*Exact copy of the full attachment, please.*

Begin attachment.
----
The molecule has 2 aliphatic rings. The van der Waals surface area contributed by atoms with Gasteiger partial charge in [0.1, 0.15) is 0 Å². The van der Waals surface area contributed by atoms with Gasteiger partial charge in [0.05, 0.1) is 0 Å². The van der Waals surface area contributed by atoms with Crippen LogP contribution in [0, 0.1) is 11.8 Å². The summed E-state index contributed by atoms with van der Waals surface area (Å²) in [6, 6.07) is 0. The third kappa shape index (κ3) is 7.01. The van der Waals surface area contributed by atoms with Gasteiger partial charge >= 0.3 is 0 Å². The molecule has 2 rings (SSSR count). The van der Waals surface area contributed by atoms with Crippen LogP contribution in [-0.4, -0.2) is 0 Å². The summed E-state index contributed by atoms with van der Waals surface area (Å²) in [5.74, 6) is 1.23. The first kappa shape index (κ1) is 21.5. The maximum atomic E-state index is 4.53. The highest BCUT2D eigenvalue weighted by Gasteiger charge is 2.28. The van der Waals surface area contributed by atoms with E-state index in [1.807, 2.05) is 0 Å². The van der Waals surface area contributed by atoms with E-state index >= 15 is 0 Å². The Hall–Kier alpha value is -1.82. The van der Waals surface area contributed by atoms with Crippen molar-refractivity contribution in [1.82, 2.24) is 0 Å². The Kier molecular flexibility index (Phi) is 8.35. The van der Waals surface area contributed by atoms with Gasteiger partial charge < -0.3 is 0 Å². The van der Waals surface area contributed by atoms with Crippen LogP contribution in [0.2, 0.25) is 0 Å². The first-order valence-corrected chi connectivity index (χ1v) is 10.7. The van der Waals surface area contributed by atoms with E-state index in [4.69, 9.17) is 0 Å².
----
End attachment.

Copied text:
The molecule has 2 aliphatic rings. The van der Waals surface area contributed by atoms with Gasteiger partial charge in [0.1, 0.15) is 0 Å². The van der Waals surface area contributed by atoms with Gasteiger partial charge in [0.05, 0.1) is 0 Å². The van der Waals surface area contributed by atoms with Crippen LogP contribution in [0, 0.1) is 11.8 Å². The summed E-state index contributed by atoms with van der Waals surface area (Å²) in [6, 6.07) is 0. The third kappa shape index (κ3) is 7.01. The van der Waals surface area contributed by atoms with Gasteiger partial charge >= 0.3 is 0 Å². The molecule has 2 rings (SSSR count). The van der Waals surface area contributed by atoms with Crippen LogP contribution in [-0.4, -0.2) is 0 Å². The summed E-state index contributed by atoms with van der Waals surface area (Å²) in [5.74, 6) is 1.23. The first kappa shape index (κ1) is 21.5. The maximum atomic E-state index is 4.53. The highest BCUT2D eigenvalue weighted by Gasteiger charge is 2.28. The van der Waals surface area contributed by atoms with E-state index in [1.807, 2.05) is 0 Å². The van der Waals surface area contributed by atoms with E-state index >= 15 is 0 Å². The Hall–Kier alpha value is -1.82. The van der Waals surface area contributed by atoms with Crippen molar-refractivity contribution in [1.82, 2.24) is 0 Å². The Kier molecular flexibility index (Phi) is 8.35. The van der Waals surface area contributed by atoms with Gasteiger partial charge < -0.3 is 0 Å². The van der Waals surface area contributed by atoms with Crippen LogP contribution in [0.2, 0.25) is 0 Å². The first-order valence-corrected chi connectivity index (χ1v) is 10.7. The van der Waals surface area contributed by atoms with E-state index in [4.69, 9.17) is 0 Å².